“The cases of gross human rights violation can be investigated in any country irrespective of where the crime was committed,” said Chapagain. “The jurisdiction generally comes into play when the respective country is unwilling to investigate such cases while also lacking the legal capacity to do so.”
Lama was allegedly killed after abduction and tortured under Sapkota’s direction. Lama was abducted by the cadres of the CPN (Maoist) on April 19, 2005.
The National Human Rights Commission has concluded in its own investigations that Lama was kept under the custody of the then rebel group and was killed after torture. The commission had also directed for the exhumation of his body.
Sapkota was elected House Speaker on January 26 last year when cases against him were sub judice at the Supreme Court. There are three writ petitions pending in the Supreme Court against Sapkota. First, against the Police reluctance to investigate the charges against him, second his appointment as information minister in July, 2012 and third against his appointment as Speaker in January 2020.
The hearings on petitions against him have been deferred for more than 25 times.
Four different international conventions— Geneva Conventions of 1949, the Hague Convention of 1954, Convention against Torture of 1984 and the 2006’s International Convention for the Protection of All Persons from Enforced Disappearance— envision international jurisdiction for such crimes. Under universal jurisdiction any country can investigate and prosecute people suspected of crimes committed outside of the state’s territory.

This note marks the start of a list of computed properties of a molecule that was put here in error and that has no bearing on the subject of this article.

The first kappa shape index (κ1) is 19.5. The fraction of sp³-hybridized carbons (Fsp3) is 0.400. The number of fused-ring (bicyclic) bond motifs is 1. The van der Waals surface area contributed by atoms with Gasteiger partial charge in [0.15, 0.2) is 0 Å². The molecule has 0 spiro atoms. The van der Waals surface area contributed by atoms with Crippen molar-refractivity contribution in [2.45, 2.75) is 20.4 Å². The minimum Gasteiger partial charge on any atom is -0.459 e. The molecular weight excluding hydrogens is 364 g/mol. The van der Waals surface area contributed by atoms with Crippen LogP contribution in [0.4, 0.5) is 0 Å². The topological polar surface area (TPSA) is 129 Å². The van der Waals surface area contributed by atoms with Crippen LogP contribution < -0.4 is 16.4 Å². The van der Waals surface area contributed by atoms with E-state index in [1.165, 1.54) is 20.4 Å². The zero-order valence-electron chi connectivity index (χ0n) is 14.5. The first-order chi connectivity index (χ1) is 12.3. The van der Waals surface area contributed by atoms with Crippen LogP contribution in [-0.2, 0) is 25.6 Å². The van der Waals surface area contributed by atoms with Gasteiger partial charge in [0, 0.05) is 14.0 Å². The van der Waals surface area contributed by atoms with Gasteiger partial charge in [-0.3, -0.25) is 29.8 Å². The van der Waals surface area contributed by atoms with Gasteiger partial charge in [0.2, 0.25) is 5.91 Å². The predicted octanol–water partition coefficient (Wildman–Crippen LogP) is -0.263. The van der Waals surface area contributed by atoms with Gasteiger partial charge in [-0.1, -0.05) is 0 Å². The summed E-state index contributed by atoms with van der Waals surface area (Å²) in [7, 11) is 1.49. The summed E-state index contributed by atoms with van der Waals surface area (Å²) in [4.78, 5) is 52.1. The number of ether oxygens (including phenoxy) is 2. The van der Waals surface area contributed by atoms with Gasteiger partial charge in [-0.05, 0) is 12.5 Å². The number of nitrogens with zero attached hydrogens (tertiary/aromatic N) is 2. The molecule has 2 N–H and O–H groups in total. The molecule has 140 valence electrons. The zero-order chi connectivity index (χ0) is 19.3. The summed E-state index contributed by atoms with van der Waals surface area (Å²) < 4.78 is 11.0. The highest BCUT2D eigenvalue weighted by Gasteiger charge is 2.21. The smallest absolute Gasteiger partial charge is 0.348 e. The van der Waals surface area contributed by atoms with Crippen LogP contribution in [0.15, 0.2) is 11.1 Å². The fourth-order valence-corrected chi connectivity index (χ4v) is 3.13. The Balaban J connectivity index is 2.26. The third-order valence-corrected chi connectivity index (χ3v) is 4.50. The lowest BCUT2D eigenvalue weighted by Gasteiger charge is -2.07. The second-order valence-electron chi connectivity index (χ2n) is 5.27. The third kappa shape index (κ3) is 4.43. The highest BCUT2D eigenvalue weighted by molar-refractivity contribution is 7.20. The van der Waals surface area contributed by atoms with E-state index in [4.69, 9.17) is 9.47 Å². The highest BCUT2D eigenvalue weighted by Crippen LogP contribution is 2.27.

Earlier, Nepal Army’s Colonel Kumar Lama was arrested by the UK government in January 2013 under its Criminal Justice Act, in connection with incidents that had allegedly occurred between April and May 2005 at the Gorusinghe Army Barracks in Kapilvastu district. He was released in September 2016 after the UK’s government withdrew the cases for lack of evidence.
Human rights defenders say Kapilvastu district court had found Lama’s involvement in torture and he was fined. As there was no law to prosecute torture he didn’t face the legal action. That was a ground for the UK government to arrest him for prosecution. Gauri Pradhan, a former member of the National Human Rights Commission, said the universal jurisdiction doesn’t only have a human rights aspect but also a political aspect attached to it. There was a case against Indian Prime Minister Narendra Modi in the United States in connection with the Gujarat riots when he was chief minister. The US government withdrew the case later.
Similarly, the US government assured non-investigation against CPN (Maoist Centre) Chairperson Pushpa Kamal Dahal in March 2019 before his visit to the US for the treatment of his ailing wife. However, in 2016 he cancelled his travel to Australia fearing that he could be detained there over complaints related to insurgency-era crimes.
“The transitional justice process will never end until the [Maoist] party leadership realises it can have multiple repercussions if left unaddressed,” said Prasai. “We believe our letter will be instrumental in building pressure on the party leadership.”